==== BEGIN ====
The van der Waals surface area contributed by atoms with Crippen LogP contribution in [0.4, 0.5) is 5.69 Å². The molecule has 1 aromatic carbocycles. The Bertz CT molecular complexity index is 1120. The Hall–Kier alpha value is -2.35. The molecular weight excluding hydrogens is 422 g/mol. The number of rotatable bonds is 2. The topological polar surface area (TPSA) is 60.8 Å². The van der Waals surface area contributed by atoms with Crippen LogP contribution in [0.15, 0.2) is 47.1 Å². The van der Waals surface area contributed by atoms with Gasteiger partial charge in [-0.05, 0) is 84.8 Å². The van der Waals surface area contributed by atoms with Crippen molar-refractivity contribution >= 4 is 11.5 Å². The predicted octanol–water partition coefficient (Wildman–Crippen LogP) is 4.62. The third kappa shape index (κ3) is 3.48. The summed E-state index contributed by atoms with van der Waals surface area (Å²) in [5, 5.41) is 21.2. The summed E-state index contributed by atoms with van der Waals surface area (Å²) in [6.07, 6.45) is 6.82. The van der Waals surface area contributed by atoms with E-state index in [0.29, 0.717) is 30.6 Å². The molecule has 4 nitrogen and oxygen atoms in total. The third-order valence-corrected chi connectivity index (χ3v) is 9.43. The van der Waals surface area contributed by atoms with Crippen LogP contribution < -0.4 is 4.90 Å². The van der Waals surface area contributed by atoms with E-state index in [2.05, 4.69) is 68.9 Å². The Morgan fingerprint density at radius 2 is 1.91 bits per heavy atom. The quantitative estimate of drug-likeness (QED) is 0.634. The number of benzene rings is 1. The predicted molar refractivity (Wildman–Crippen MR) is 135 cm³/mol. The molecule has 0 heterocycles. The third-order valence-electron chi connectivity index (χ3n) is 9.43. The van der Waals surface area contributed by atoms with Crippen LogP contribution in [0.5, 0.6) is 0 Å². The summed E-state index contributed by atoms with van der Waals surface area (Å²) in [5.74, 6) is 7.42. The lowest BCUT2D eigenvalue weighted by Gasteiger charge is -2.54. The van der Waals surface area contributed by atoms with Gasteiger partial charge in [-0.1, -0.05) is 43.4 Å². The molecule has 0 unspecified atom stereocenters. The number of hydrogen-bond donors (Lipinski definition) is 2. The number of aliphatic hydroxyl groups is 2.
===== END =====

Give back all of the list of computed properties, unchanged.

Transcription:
The van der Waals surface area contributed by atoms with Crippen LogP contribution in [0.4, 0.5) is 5.69 Å². The molecule has 1 aromatic carbocycles. The Bertz CT molecular complexity index is 1120. The Hall–Kier alpha value is -2.35. The molecular weight excluding hydrogens is 422 g/mol. The number of rotatable bonds is 2. The topological polar surface area (TPSA) is 60.8 Å². The van der Waals surface area contributed by atoms with Crippen LogP contribution in [0.15, 0.2) is 47.1 Å². The van der Waals surface area contributed by atoms with Gasteiger partial charge in [-0.05, 0) is 84.8 Å². The van der Waals surface area contributed by atoms with Crippen molar-refractivity contribution >= 4 is 11.5 Å². The predicted octanol–water partition coefficient (Wildman–Crippen LogP) is 4.62. The third kappa shape index (κ3) is 3.48. The summed E-state index contributed by atoms with van der Waals surface area (Å²) in [5, 5.41) is 21.2. The summed E-state index contributed by atoms with van der Waals surface area (Å²) in [6.07, 6.45) is 6.82. The van der Waals surface area contributed by atoms with E-state index in [0.29, 0.717) is 30.6 Å². The molecule has 4 nitrogen and oxygen atoms in total. The third-order valence-corrected chi connectivity index (χ3v) is 9.43. The van der Waals surface area contributed by atoms with Crippen LogP contribution < -0.4 is 4.90 Å². The van der Waals surface area contributed by atoms with E-state index in [2.05, 4.69) is 68.9 Å². The Morgan fingerprint density at radius 2 is 1.91 bits per heavy atom. The quantitative estimate of drug-likeness (QED) is 0.634. The number of benzene rings is 1. The predicted molar refractivity (Wildman–Crippen MR) is 135 cm³/mol. The molecule has 0 heterocycles. The third-order valence-electron chi connectivity index (χ3n) is 9.43. The van der Waals surface area contributed by atoms with Crippen LogP contribution in [0.5, 0.6) is 0 Å². The summed E-state index contributed by atoms with van der Waals surface area (Å²) in [5.74, 6) is 7.42. The lowest BCUT2D eigenvalue weighted by Gasteiger charge is -2.54. The van der Waals surface area contributed by atoms with Gasteiger partial charge in [-0.1, -0.05) is 43.4 Å². The molecule has 0 unspecified atom stereocenters. The number of hydrogen-bond donors (Lipinski definition) is 2. The number of aliphatic hydroxyl groups is 2.